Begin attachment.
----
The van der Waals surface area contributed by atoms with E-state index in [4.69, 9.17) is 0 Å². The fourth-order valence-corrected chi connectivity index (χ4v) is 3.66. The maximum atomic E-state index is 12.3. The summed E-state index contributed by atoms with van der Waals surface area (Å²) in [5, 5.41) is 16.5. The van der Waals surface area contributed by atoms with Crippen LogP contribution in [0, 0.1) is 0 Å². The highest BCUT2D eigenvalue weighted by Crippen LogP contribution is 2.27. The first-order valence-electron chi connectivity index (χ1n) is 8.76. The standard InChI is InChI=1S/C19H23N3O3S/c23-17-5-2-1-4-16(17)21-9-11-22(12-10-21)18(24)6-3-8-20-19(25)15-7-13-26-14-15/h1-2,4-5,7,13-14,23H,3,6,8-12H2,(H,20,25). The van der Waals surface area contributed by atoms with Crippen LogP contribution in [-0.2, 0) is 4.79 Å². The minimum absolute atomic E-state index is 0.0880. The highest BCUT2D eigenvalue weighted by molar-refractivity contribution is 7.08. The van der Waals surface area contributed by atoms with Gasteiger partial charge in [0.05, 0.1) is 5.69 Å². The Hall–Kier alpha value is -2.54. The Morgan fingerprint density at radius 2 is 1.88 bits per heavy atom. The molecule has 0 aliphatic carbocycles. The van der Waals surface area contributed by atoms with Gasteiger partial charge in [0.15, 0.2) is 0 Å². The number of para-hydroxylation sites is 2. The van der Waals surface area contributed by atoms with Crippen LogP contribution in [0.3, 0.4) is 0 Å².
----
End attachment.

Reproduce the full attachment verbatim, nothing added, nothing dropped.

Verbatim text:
The van der Waals surface area contributed by atoms with E-state index in [4.69, 9.17) is 0 Å². The fourth-order valence-corrected chi connectivity index (χ4v) is 3.66. The maximum atomic E-state index is 12.3. The summed E-state index contributed by atoms with van der Waals surface area (Å²) in [5, 5.41) is 16.5. The van der Waals surface area contributed by atoms with Crippen LogP contribution in [0, 0.1) is 0 Å². The highest BCUT2D eigenvalue weighted by Crippen LogP contribution is 2.27. The first-order valence-electron chi connectivity index (χ1n) is 8.76. The standard InChI is InChI=1S/C19H23N3O3S/c23-17-5-2-1-4-16(17)21-9-11-22(12-10-21)18(24)6-3-8-20-19(25)15-7-13-26-14-15/h1-2,4-5,7,13-14,23H,3,6,8-12H2,(H,20,25). The van der Waals surface area contributed by atoms with Crippen LogP contribution in [-0.2, 0) is 4.79 Å². The minimum absolute atomic E-state index is 0.0880. The highest BCUT2D eigenvalue weighted by molar-refractivity contribution is 7.08. The van der Waals surface area contributed by atoms with Gasteiger partial charge in [0.05, 0.1) is 5.69 Å². The Hall–Kier alpha value is -2.54. The Morgan fingerprint density at radius 2 is 1.88 bits per heavy atom. The molecule has 0 aliphatic carbocycles. The van der Waals surface area contributed by atoms with Gasteiger partial charge in [0.15, 0.2) is 0 Å². The number of para-hydroxylation sites is 2. The van der Waals surface area contributed by atoms with Crippen LogP contribution in [0.3, 0.4) is 0 Å².